A 24-year-old Algerian man arrested in Thailand earlier this year on suspicion of co-developing and selling the infamous SpyEye banking trojan was extradited this week to the United States, where he faces criminal charges for allegedly hijacking bank accounts at more than 200 financial institutions.
Hamza Bendelladj, who authorities say used the nickname “Bx1” online, is accused of operating a botnet powered by SpyEye, a complex banking trojan that he also allegedly sold and helped develop. Bendelladj was arraigned on May 2, 2013 in Atlanta, where he is accused of leasing a server from a local Internet company to help manage his SpyEye botnet.
A redacted copy of the indictment (PDF) against Bendelladj was unsealed this week; the document says Bendelladj developed and customized components of SpyEye that helped customers steal online banking credentials and funds from specific banks.
The government alleges that as Bx1, Bendelladj was an active member of darkode.com, an underground fraud forum that I’ve covered in numerous posts on this blog. Bx1’s core focus in the community was selling “web injects” — custom add-ons for SpyEye that can change the appearance and function of banking Web sites as displayed in a victim’s Web browser. More specifically, Bx1 sold a type of web inject called an automated transfer system or ATS; this type of malware component was used extensively with SpyEye — and with its close cousin the ZeuS Trojan — to silently and invisibly automate the execution of bank transfers just seconds after the owners of infected PCs logged into their bank accounts.
“Zeus/SpyEYE/Ice9 ATS for Sale,” Bx1 announced in a post on darkode.com thread dated Jan. 16, 2012:
“Hey all. I’m selling private ATS’s. Working and Tested.
We got IT / DE / AT / UK / US / CO / NL / FR / AU
Contact me for bank.
can develop bank ATS from your choice.”
The government alleges that Bx1/Bendelladj made millions selling SpyEye, SpyEye components and harvesting financial data from victims in his own SpyEye botnet. But Bx1 customers and associates on darkode.com expressed strong doubts about this claim, noting that someone who was making that kind of money would not blab or be as open about his activities as Bx1 apparently was.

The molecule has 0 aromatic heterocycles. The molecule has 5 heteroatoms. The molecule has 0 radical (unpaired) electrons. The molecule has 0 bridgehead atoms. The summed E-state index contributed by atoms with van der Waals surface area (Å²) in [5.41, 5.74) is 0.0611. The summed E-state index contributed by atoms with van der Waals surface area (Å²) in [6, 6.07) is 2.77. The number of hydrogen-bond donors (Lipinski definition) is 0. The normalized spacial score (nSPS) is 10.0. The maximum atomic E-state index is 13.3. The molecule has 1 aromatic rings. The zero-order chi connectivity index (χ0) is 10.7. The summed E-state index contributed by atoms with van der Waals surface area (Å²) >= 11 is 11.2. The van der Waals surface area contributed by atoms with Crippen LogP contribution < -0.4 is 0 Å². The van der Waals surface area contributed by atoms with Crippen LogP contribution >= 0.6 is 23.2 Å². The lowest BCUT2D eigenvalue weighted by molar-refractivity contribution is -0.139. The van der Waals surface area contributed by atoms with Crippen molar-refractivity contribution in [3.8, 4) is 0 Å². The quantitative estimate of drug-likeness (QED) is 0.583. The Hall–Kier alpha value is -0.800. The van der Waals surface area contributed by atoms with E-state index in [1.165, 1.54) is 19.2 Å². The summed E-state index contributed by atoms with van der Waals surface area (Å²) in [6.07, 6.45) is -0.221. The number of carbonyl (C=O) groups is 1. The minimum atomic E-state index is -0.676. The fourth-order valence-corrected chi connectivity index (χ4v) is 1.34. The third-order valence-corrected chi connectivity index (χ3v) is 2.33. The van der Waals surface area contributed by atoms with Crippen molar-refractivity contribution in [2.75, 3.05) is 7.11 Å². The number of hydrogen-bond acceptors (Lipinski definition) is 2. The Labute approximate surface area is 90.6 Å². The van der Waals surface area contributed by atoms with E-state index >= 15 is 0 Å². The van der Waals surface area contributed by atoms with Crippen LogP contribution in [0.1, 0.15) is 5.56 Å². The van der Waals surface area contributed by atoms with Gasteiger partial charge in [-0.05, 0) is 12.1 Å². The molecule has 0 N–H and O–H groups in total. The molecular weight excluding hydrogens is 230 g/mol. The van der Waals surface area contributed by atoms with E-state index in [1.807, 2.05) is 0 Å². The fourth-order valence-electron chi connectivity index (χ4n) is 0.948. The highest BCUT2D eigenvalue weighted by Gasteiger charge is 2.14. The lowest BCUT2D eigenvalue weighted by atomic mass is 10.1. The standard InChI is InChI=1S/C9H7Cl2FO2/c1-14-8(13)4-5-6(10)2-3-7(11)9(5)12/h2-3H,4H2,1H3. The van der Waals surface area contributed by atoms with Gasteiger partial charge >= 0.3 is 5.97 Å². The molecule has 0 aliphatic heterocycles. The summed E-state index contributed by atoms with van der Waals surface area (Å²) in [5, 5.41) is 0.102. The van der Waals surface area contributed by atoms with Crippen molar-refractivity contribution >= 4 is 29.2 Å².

In my previous post on Bx1, I noted that he reached out to me on several occasions to brag about his botnet and to share information about his illicit activities. In one case, he even related a story about breaking into the networks of a rival ATS/web inject developer named Symlink. Bx1 said he told Symlink to expect a visit from the local cops if he didn’t pay Bx1 to keep his mouth shut. It’s not clear whether that story is true or if Symlink ever paid the money; in any case, Symlink was arrested on cybercrime charges in Oct. 2012 by authorities in Moldova.
The redacted portions of the government indictment of Bendelladj are all references to Bx1’s partner — the author of the SpyEye Trojan and a malware developer known in the underground alternatively as “Gribodemon” and “Harderman.” In a conference call with reporters today, U.S. Attorney Sally Quillian Yates said the real name of the principal author of SpyEye was redacted from the indictment because he had not yet been arrested.
Interestingly, several lengthy discussion threads on darkode.com show that Bx1 himself tried to warn fellow forum members that he had been approached by individuals either working for the FBI or acting as intermediaries for U.S. federal law enforcement.
In another thread posted Jan. 21, 2011 and titled “Feds, Feds, Feds,” Bx1 pastes an excerpt from an online chat with an interloper who describes himself as an information broker who is seeking clues about the identities of Gribodemon and a hacker who went by the screen name “jam3s,” and who is suspected of leaking the source code to the ZeuS Trojan. In that thread, Bx1 urges fellow forum members to “double encrypt” their computer hard drives and to “make a contact with a good lawyer.” Most of the forum members simply dismiss Bx1 as paranoid.
On Nov. 29, Bx1 posted an urgent thread on darkode.com titled, “FBI are after some members.”
“I spoke today with a friend working on FBI. he said there is an operation to find some hackers, we spoke deeply and he mention darkode. so guys, please be careful.” [see screen shot below]
If convicted, Bendelladj faces a maximum sentence of up to 30 years is prison on charges of conspiracy to commit wire and bank fraud, as well as sentences of five to 20 years for related charges. He also faces fines of up to $14 million.